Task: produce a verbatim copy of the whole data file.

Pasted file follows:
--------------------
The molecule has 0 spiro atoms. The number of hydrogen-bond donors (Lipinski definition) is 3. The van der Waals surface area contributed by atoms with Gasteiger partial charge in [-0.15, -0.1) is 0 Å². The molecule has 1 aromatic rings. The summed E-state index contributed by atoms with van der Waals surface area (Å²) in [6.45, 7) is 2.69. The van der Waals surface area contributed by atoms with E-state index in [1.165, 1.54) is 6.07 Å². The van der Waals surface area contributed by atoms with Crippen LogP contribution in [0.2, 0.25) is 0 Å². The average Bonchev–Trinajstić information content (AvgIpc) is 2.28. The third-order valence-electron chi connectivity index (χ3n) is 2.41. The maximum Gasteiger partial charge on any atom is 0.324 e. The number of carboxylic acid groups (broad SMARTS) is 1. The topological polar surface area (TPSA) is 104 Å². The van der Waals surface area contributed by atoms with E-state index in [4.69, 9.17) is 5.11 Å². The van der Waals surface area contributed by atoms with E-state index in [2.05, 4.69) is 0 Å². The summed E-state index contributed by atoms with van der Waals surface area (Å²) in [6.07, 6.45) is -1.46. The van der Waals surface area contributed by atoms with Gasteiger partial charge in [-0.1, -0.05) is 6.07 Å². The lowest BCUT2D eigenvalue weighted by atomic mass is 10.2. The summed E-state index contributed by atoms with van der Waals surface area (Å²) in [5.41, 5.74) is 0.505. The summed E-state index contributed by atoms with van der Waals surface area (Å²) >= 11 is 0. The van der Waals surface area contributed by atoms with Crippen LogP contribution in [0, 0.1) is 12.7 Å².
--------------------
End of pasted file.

The molecule has 0 spiro atoms. The number of hydrogen-bond donors (Lipinski definition) is 3. The van der Waals surface area contributed by atoms with Gasteiger partial charge in [-0.15, -0.1) is 0 Å². The molecule has 1 aromatic rings. The summed E-state index contributed by atoms with van der Waals surface area (Å²) in [6.45, 7) is 2.69. The van der Waals surface area contributed by atoms with E-state index in [1.165, 1.54) is 6.07 Å². The van der Waals surface area contributed by atoms with Crippen LogP contribution in [0.2, 0.25) is 0 Å². The average Bonchev–Trinajstić information content (AvgIpc) is 2.28. The third-order valence-electron chi connectivity index (χ3n) is 2.41. The maximum Gasteiger partial charge on any atom is 0.324 e. The number of carboxylic acid groups (broad SMARTS) is 1. The topological polar surface area (TPSA) is 104 Å². The van der Waals surface area contributed by atoms with E-state index in [4.69, 9.17) is 5.11 Å². The van der Waals surface area contributed by atoms with E-state index in [2.05, 4.69) is 0 Å². The summed E-state index contributed by atoms with van der Waals surface area (Å²) in [6.07, 6.45) is -1.46. The van der Waals surface area contributed by atoms with Gasteiger partial charge in [-0.1, -0.05) is 6.07 Å². The lowest BCUT2D eigenvalue weighted by atomic mass is 10.2. The summed E-state index contributed by atoms with van der Waals surface area (Å²) in [5.41, 5.74) is 0.505. The summed E-state index contributed by atoms with van der Waals surface area (Å²) >= 11 is 0. The van der Waals surface area contributed by atoms with Crippen LogP contribution in [0, 0.1) is 12.7 Å².